Stage III and IV (~7% of cases) will require aggressive treatment [i.e. chemo and radiation if appropriate]. To be honest, the higher the stage the lower the number of people that make it to year five. That said, these are statistics not guarantees so take it for what it is -- they put you on a very large spectrum of risk and at least you know where you stand compared to other breast cancer patients.
Kudos for wanting to be there for your mom!! More than a few of my family members went into a full emotional shutdown when she told them.
PM me if you want to chat more; if nothing else it helps to vent.
I work in breast cancer for a biotech firm. Though I have a science background I won't pretend to have all the answers [nor am I an MD or PhD]. Hopefully I can at least provide some of the same support the wonderful ladies on this board gave me during my darker times.
I have personally gone through this whole ordeal with my mother [http://community.breastcancer.org/forum/69/topic/752837?page=1#post_1843342].
All the best,
Dec 3, 2012 10:15am, edited Dec 3, 2012 10:17am by SelenaWolf
I have both supported a mother with breast cancer, as well as had breast cancer myself. She was 74 when diagnosed and was just finishing up her five-years' follow-up when I was diagnosed at 50. My mother and I have talked about this issue quite alot - about how to support someone with cancer- and have come up with the following.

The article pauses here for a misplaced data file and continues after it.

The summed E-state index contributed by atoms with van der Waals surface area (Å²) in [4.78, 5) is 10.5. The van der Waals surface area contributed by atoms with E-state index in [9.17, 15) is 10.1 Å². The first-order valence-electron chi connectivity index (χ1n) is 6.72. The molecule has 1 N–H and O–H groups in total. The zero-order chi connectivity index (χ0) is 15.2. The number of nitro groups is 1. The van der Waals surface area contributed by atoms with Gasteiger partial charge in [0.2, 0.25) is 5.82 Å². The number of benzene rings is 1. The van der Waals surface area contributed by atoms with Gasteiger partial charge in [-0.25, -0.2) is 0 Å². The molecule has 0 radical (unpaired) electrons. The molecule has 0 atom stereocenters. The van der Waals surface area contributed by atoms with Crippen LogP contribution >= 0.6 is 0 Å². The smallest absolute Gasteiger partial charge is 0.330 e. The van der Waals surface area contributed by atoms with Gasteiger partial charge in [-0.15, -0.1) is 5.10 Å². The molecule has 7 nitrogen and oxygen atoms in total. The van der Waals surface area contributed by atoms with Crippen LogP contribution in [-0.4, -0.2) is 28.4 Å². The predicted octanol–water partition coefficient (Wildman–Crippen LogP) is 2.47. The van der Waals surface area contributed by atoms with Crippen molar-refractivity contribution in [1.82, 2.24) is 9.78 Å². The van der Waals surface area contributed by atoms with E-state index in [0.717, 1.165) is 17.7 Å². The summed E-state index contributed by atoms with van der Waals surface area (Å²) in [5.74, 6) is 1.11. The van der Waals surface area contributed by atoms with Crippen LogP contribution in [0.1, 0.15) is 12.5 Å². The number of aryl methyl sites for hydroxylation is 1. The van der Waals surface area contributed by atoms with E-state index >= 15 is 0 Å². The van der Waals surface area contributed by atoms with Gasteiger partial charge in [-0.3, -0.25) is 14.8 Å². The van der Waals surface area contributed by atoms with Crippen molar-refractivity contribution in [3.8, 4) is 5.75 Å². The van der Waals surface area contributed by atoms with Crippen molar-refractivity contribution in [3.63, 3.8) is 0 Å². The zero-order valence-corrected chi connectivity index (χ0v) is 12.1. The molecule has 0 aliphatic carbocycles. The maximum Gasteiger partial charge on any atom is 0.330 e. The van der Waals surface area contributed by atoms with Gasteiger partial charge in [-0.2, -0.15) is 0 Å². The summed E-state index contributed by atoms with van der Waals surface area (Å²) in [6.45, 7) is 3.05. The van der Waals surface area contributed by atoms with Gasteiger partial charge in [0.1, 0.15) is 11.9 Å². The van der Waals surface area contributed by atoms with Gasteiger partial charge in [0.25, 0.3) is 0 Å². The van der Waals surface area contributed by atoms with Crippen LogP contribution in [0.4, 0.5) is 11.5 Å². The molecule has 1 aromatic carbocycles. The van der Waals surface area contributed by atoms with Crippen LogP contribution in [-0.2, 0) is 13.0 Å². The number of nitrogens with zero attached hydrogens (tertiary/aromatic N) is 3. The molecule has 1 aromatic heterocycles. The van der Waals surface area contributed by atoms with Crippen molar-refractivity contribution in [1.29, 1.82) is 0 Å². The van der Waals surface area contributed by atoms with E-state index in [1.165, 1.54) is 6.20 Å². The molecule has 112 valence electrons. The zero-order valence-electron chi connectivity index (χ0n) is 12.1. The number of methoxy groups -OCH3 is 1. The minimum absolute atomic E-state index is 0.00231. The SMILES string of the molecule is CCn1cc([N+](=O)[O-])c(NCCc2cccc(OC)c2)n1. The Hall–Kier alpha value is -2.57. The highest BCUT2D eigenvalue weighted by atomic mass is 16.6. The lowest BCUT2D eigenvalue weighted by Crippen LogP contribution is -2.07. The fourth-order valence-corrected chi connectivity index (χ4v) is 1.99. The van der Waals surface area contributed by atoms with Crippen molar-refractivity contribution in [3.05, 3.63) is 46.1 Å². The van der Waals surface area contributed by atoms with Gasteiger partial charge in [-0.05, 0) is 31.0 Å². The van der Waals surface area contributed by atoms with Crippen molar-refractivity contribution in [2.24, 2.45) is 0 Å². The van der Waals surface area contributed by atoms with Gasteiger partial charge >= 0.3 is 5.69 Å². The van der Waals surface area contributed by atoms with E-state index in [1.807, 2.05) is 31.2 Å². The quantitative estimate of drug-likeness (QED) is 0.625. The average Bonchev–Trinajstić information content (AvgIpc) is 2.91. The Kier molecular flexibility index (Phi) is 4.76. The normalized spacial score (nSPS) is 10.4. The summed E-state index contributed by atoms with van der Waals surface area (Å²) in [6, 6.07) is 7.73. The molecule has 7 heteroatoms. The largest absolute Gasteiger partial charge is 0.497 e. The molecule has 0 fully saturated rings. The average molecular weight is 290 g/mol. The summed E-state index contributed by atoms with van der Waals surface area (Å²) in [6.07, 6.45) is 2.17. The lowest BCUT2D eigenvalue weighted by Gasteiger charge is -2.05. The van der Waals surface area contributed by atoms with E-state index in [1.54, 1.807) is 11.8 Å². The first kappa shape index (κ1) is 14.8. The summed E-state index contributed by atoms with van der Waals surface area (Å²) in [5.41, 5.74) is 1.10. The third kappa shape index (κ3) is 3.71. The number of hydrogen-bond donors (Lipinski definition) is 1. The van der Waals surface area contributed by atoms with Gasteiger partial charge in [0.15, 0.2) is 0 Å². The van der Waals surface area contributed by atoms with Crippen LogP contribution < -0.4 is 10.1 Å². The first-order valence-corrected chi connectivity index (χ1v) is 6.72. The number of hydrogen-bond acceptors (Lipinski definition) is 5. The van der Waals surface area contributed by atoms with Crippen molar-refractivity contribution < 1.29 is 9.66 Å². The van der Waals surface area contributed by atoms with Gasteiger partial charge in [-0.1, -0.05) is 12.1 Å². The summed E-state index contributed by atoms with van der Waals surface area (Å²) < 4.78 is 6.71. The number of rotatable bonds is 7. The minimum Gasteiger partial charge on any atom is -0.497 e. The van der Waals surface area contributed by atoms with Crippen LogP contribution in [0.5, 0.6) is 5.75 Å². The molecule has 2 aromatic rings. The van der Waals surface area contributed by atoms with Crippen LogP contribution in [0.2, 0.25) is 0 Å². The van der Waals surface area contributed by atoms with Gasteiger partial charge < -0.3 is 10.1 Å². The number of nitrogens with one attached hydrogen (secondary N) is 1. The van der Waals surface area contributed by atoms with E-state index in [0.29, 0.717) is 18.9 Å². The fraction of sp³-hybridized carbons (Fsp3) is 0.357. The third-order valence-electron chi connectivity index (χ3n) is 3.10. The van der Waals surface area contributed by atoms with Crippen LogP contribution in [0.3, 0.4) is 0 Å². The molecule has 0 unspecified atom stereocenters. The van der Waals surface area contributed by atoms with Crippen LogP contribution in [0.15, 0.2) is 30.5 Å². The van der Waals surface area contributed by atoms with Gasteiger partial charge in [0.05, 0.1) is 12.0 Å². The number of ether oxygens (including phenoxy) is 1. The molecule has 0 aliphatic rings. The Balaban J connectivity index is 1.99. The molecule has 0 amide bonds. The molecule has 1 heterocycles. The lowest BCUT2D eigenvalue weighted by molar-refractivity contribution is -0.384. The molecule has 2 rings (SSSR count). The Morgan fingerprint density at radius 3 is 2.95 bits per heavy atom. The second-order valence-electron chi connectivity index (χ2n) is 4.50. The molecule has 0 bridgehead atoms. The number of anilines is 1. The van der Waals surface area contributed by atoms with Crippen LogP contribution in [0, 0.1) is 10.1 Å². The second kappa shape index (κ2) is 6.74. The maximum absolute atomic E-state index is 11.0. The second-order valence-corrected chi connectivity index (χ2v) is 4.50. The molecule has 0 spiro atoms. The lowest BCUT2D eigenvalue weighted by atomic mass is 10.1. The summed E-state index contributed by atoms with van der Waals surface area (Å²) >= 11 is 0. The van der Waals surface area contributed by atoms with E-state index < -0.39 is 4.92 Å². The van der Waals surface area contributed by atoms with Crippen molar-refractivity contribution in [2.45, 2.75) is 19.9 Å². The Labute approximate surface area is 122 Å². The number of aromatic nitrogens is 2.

1) Listen. That's it. Just listen. In the beginning, we're not sure what we need from those we love and, since it's a confusing time filled with TONS of information coming at you really quickly, sometimes we are not looking for your opinion, comments or insight... we just want you to listen for now. When we're ready to hear what you think, we will ask.
2) Embrace- and accept the negative emotions. This is a period of shock, fear, anxiety, and anger, and having someone keep reminding you - with the best of intentions - that you need to stay positive makes you feel like - on top of everything else - your feelings aren't valid and you're going about it all wrong. Acknowledging negative emotions and their power doesn't have any impact on whether- or not you're going to survive this, but it does have an impact on how you are going to work through these emotions and resolve them as treatment progresses.
3) "Volatility" is our new middle name. We can- and do bounce emotionally all-over-the-map, sometimes dozens of times a day. We will go from calm and laughing, to weeping in a nano-second. Please do not take it personally. Just grab on and come for the ride. At some point, we'll come 'round.